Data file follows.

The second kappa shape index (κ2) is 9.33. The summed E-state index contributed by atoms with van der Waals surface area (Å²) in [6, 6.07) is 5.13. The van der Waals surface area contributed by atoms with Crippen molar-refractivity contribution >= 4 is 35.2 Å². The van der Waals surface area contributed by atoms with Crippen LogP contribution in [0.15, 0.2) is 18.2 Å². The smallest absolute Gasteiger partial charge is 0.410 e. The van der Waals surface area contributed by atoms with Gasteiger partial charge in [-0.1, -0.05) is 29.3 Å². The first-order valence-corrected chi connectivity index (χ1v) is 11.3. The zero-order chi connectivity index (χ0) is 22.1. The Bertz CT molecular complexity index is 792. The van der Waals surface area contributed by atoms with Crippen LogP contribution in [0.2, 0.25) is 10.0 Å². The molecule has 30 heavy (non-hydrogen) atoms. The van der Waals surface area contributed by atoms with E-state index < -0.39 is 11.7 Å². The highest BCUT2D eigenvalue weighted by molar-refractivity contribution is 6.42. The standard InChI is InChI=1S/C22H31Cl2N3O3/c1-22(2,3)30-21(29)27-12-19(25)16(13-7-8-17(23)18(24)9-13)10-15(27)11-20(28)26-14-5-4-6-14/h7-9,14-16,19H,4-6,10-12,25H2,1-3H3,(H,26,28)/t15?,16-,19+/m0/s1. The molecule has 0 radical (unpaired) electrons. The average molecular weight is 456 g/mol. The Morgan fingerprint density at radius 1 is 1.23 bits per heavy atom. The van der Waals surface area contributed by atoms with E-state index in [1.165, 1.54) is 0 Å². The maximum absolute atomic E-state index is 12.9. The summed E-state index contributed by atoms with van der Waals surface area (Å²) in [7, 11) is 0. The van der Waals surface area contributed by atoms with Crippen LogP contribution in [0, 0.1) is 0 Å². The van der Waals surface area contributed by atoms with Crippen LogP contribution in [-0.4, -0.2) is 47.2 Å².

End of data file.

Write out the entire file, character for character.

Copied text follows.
The second kappa shape index (κ2) is 9.33. The summed E-state index contributed by atoms with van der Waals surface area (Å²) in [6, 6.07) is 5.13. The van der Waals surface area contributed by atoms with Crippen molar-refractivity contribution >= 4 is 35.2 Å². The van der Waals surface area contributed by atoms with Crippen LogP contribution in [0.15, 0.2) is 18.2 Å². The smallest absolute Gasteiger partial charge is 0.410 e. The van der Waals surface area contributed by atoms with Gasteiger partial charge in [-0.1, -0.05) is 29.3 Å². The first-order valence-corrected chi connectivity index (χ1v) is 11.3. The zero-order chi connectivity index (χ0) is 22.1. The Bertz CT molecular complexity index is 792. The van der Waals surface area contributed by atoms with Crippen LogP contribution in [0.2, 0.25) is 10.0 Å². The molecule has 30 heavy (non-hydrogen) atoms. The van der Waals surface area contributed by atoms with E-state index < -0.39 is 11.7 Å². The highest BCUT2D eigenvalue weighted by molar-refractivity contribution is 6.42. The standard InChI is InChI=1S/C22H31Cl2N3O3/c1-22(2,3)30-21(29)27-12-19(25)16(13-7-8-17(23)18(24)9-13)10-15(27)11-20(28)26-14-5-4-6-14/h7-9,14-16,19H,4-6,10-12,25H2,1-3H3,(H,26,28)/t15?,16-,19+/m0/s1. The molecule has 0 radical (unpaired) electrons. The average molecular weight is 456 g/mol. The Morgan fingerprint density at radius 1 is 1.23 bits per heavy atom. The van der Waals surface area contributed by atoms with E-state index in [1.165, 1.54) is 0 Å². The maximum absolute atomic E-state index is 12.9. The summed E-state index contributed by atoms with van der Waals surface area (Å²) in [7, 11) is 0. The van der Waals surface area contributed by atoms with Crippen LogP contribution in [0, 0.1) is 0 Å². The van der Waals surface area contributed by atoms with Crippen LogP contribution in [-0.4, -0.2) is 47.2 Å².